Mine was the last bike standing today

10 January 2011

Fixed On Ice

After the winter storms we've had, there are patches of ice and encrusted snow on little-used sidewalks and streets.  Fortunately, I did not encounter any of them on my ride to work this morning.  I also didn't find any on my way home, except for some I found along the path in Flushing Meadow-Corona Park.




Sometimes I like to detour through the park, even though it adds to my commute, because the park is both nice and has a lot of resonance for me.  If you saw Men In Black, you'd recognize it as the site of the Unisphere, perhaps the most iconic structure of the 1964-65 World's Fair, which my family attended when I was a child.  

Going through the park also allows me to avoid the area around Main Street in Flushing, where I encounter the heaviest and most chaotic traffic to be found between my apartment and my job.

But at least those streets are kept clear.  Such is not the case for sections of the park, which sees few visitors on weekdays in the midst of winter.  

As you may know, I installed a fixed gear on Marianela last week.  There's a very fine art to riding one on a glazed street or path.   

Of course, you probably won't embark on a ride across a glacier on your fixie, if you're going to ride anything at all.  But when you come upon a frozen puddle in your path, the best thing to do is to keep your line and move ahead.  

As best as I can tell, the way to do that is simply to release all of the tension in your muscles, at least to the degree that you can.  A white-knuckled grip will only make you more likely to skid and fall; so will any sudden attempt to stop or any attempt to accelerate.  

The best way to pedal is to let your legs continue to spin at whatever pace you were riding before you saw the ice.  Not only shouldn't you try to accelerate; you also shouldn't try to dramatically slow down (or stop) your bike.  You just want to let your legs keep up their momentum.  

Any attempt to accelerate or to make a stop will land you on your side, or some place where it will hurt even more.  So, for that matter, will making a turn.  If there's an obstacle on the ice, you're better off trying to ride through than to turn or slow down for it.  

Ironically, I took a minor fall today, but not on ice.  I was about fifteen minutes from home tonight when I somehow jerked my handlebar when pushing down on my left pedal after the traffic signal turned green.  I flipped onto my side, spilling the contents of my baskets.  Fortunately, two very nice young Asian men saw me and helped me to get up and gather the stuff that spilled.    They really must respect their elders in their culture!

09 January 2011

Bonhomme de Neige, Au Velo

If you've ever wondered what I looked like when I was riding my bike during the winter, back in the day, take a look:


Feom:  "A Short Introduction To Cycling




OK.  So I didn't have as much of a sense of style as he does.  But what do you expect?  He's in France!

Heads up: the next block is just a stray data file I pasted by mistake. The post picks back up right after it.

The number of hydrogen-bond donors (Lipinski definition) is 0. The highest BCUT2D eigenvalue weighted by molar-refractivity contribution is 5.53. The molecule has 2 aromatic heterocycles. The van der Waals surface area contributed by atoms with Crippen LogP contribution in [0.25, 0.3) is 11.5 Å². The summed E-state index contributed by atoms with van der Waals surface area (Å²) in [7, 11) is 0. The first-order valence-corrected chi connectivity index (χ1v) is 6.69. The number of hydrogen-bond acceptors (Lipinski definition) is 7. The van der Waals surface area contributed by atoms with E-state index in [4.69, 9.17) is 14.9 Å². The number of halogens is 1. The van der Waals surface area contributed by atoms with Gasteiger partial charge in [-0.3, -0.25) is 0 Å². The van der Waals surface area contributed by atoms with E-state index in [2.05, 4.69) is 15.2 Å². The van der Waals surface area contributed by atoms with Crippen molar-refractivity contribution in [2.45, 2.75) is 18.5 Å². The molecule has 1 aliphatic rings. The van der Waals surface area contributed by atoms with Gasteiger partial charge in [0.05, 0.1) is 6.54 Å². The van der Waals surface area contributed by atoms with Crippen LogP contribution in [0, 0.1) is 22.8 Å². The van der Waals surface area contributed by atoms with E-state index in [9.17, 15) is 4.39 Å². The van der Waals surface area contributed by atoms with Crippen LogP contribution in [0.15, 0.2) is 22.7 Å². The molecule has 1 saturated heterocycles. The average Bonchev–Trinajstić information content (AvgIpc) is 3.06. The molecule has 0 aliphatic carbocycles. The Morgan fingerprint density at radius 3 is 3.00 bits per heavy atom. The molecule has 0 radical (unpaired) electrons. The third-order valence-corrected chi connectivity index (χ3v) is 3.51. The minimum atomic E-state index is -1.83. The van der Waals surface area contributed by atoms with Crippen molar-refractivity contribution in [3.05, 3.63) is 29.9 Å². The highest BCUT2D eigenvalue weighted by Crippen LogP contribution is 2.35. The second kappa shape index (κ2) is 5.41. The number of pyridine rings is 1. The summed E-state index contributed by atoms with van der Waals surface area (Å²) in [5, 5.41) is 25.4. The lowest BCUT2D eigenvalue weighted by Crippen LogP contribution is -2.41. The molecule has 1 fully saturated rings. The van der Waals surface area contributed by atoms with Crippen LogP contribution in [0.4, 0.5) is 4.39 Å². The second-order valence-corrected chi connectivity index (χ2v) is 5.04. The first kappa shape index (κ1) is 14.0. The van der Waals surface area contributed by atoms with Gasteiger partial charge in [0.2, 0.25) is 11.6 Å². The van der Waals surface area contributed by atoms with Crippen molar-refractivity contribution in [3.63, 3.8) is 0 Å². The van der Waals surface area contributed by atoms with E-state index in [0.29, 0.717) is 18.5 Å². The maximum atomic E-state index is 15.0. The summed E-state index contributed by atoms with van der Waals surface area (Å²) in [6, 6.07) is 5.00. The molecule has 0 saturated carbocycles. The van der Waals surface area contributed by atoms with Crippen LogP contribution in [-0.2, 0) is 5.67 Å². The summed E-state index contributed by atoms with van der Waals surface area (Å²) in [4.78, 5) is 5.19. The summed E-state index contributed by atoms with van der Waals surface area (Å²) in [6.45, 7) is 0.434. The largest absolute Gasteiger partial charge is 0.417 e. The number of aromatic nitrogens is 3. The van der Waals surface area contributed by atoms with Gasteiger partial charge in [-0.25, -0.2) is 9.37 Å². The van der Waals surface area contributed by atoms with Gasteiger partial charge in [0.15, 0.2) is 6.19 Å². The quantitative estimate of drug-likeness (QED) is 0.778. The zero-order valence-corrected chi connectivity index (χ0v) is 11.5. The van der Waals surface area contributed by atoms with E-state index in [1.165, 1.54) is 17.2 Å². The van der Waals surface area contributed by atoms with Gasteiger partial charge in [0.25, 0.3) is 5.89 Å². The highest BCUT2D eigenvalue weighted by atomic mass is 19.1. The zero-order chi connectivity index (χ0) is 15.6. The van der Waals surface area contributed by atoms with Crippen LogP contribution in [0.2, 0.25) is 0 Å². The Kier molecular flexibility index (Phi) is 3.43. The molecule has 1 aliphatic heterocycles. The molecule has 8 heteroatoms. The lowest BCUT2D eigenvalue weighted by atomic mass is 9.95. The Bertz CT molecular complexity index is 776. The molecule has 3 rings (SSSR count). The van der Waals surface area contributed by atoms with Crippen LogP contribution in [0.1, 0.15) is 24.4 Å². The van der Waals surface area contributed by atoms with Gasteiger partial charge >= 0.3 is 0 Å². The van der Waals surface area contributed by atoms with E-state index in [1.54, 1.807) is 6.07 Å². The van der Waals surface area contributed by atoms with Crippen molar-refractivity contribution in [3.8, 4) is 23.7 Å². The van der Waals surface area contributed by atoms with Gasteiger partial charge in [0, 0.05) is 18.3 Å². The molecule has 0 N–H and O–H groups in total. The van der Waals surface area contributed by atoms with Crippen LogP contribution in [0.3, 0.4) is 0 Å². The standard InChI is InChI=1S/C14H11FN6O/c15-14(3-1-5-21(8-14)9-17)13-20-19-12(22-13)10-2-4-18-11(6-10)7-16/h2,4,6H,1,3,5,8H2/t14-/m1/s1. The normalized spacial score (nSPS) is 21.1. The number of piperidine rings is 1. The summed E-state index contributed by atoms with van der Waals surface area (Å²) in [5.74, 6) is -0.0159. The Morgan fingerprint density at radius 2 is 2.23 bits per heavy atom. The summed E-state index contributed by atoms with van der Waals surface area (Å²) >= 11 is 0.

When I was a messenger, I did a fair amount of cycling in in snow and sleet.  Once, I had to make a delivery on a street that was a solid sheet of ice.  If I remember correctly, I was riding a three-speed bike with knobby tires.  Somehow I managed to ride, without falling, to my destination.  The man who signed for it gave me a tip and shook my hand.  From the expression on his face, I couldn't tell whether he truly appreciated my efforts, admired my endurance or was covertly ridiculing my stupidity.


Then there was the morning I cycled to work and it was 8 degrees below zero (Farenheit, that is).  At least it was dry and the sky was clear.  Plus, the fact that I was keeping a pretty good pace (Or was it the, ahem, substances I used to, ahem, fortify myself?) kept me from feeling the cold even more than I might have otherwise.  In fact, I felt colder while I was working:  It may actually have been colder in the automotive radiator shop where I did, basically, whatever found me.  I guess that was part of the responsibility that came with making 75 cents more, per hour, than the minimum wage at that time--and I was still in college!


Now, wouldn't you get up in the morning and ride half an hour in minus-8 for that?   The guy in the photo does it for less!

08 January 2011

Decided: Crankset

I bought a Sugino Alpina for Arielle.  To tell you the truth, I knew I would.  I'd thought about getting a Velo Orange Grand Cru fluted double crankset.  But, even though I like some "retro" stuff, I don't do "retro" for retro's sake.  And that's what I feel the Grand Cru crankset is.  

But most important, with the Sugino, I know what I'm getting.  I've ridden several of their cranksets before, and they have always been good, functional items that were good values.   And the Alpina is definitely one of the prettier cranksets I've seen.



Now, I have some Velo Orange accessories on my bikes.  But I haven't used one of their major components yet.  (They offer brakes, among other things.)  If the crank were defective in some way, I'm sure they'd take it back.